Adolescence in girls has been recognized as a special period which signifies the transition from girlhood to womanhood. Importance is attached to this phase of life because many key things: social, economic, biological and demographic events occur during the period which set the stage for the future. This transitional period is marked with the onset of menarche, an important milestone. Menstruation problems among young adolescence are implicated in four major education problems, first, primary school dropout. The fact that girls are dropping out of school is linked to the beginning of the menstruation cycle and its associated challenges. Girls fail to attend formal education in later adolescence and, for those who do, many are in formal primary rather than secondary school, where one might expect to find them. In Kenya, at primary level, dropout rates for boys are higher than that of girls in the lower levels but changes as both reach puberty.
A number of studies have revealed that adolescence girl’s face challenges which range from social, economic, educational, environmental and individual but Puberty for girls can be very challenging (Kirk and Sommer, 2006), and are more complex than boys during the same period. Adolescent girlhood is always a critical time of identity formation and a period of transition from childhood to womanhood. Hence, teen years for girls today are a period of real danger. Arrange of risks face them during this period which requires attention, notwithstanding the many strategies being implemented to support their plight in developing countries. Girls entering puberty often face a “crisis in confidence” which makes them vulnerable to risky behavior, and these bad choices can have devastating lifelong consequences. Early marriage, young motherhood, unwanted pregnancy, and disease are rated as the main challenges facing adolescence girls in developing countries (Lloyd & Young, 2009). One in seven girls in developing countries gets married before age 15, and nearly half are married by age 20; often, the girls are not given a choice in the matter (Lloyd & Young, 2009). Once married, girls go from being under the control of fathers and brothers to being under the control of their husbands. The objective of this study is to mainstream mentorship curriculum in the primary school system class, 1-8 by January 2015 to support girls in various academic, social and menstrual difficulties to foster personal bonds and provide a safe space for them to express their feelings about academic, behavioral, career, and personal issues that they experience during adolescence to be able to manage them successfully for smooth transition.,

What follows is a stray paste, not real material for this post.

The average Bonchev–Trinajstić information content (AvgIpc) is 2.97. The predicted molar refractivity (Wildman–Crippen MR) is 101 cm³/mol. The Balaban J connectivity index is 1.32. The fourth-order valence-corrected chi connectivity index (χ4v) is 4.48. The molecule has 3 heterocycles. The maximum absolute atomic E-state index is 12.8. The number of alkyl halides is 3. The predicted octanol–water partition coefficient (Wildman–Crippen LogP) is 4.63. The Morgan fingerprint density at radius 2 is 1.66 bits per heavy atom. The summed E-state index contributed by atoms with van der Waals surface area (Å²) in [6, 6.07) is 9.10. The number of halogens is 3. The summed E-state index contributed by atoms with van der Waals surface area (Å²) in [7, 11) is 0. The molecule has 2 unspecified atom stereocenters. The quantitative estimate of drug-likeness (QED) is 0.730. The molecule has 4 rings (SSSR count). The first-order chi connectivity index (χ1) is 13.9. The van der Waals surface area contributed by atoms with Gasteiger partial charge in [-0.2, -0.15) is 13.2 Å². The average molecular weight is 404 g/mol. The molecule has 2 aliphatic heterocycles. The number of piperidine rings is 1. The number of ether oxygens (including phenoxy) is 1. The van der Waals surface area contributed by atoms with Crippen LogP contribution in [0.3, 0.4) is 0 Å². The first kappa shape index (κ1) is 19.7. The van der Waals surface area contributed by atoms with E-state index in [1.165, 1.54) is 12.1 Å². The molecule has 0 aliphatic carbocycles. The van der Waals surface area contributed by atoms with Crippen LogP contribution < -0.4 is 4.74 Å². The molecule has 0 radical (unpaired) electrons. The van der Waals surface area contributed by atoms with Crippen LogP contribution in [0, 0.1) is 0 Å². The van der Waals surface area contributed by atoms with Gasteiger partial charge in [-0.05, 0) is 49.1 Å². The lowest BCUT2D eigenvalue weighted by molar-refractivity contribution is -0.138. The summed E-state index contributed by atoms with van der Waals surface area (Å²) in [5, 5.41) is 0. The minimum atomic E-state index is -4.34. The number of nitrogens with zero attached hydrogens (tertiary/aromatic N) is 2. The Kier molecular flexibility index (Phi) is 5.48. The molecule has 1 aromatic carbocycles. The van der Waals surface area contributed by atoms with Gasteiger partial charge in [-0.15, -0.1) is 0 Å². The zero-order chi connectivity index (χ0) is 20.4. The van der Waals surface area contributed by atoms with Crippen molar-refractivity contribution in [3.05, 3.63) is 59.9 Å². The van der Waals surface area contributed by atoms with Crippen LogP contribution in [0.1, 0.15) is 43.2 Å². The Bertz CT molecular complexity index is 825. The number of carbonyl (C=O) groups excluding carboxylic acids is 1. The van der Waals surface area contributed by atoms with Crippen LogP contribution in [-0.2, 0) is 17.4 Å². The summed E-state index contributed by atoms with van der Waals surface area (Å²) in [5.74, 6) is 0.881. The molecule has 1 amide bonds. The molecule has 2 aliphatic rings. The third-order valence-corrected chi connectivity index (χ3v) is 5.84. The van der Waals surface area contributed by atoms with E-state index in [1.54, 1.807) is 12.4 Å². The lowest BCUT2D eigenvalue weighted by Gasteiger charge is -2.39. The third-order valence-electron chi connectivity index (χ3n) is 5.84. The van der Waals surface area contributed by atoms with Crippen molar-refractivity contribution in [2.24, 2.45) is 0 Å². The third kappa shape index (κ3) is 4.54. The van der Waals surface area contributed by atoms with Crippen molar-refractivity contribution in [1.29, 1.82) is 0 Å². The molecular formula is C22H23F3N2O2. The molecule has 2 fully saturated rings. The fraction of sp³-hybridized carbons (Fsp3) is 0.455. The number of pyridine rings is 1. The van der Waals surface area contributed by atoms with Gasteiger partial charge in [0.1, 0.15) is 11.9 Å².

Ignorance of home and school, about menstruating girls’ needs and experiences, can mean that the schooling experience is far from a positive one (Sommer, 2009).
Lack of adequate sanitary protection makes movement away from home physically impossible and the onset of menses will inevitably have an impact on girls’ access to education. For girls who are able to continue attending and participating in school, the widespread reality of poor sanitary facilities may be another hindrance.
Use of unhygienic menstrual absorbents was common in girls who had no pre-menarcheal training than those who did Uzochukwu, et.al 2009, Gujarat, et.al, 2006).
Rural to urban migration, is contributing to the breakdown of traditional family methods of conveying menstruation instruction (such as grandmothers and aunties passing advice to girls), leaving newly post-pubescent girls to potentially suffer shame and dislocation without guidance on the meanings and management of menstruation (Sommer, 2009), Sommer identifies a significant gap in girls’ knowledge about the pragmatics of menstrual management and pubertal body change. This gap necessitates the need for an intervention to test the impact of menstrual mentoring towards building high self-esteem at the onset of menses for an important stage in life for adolescent girls.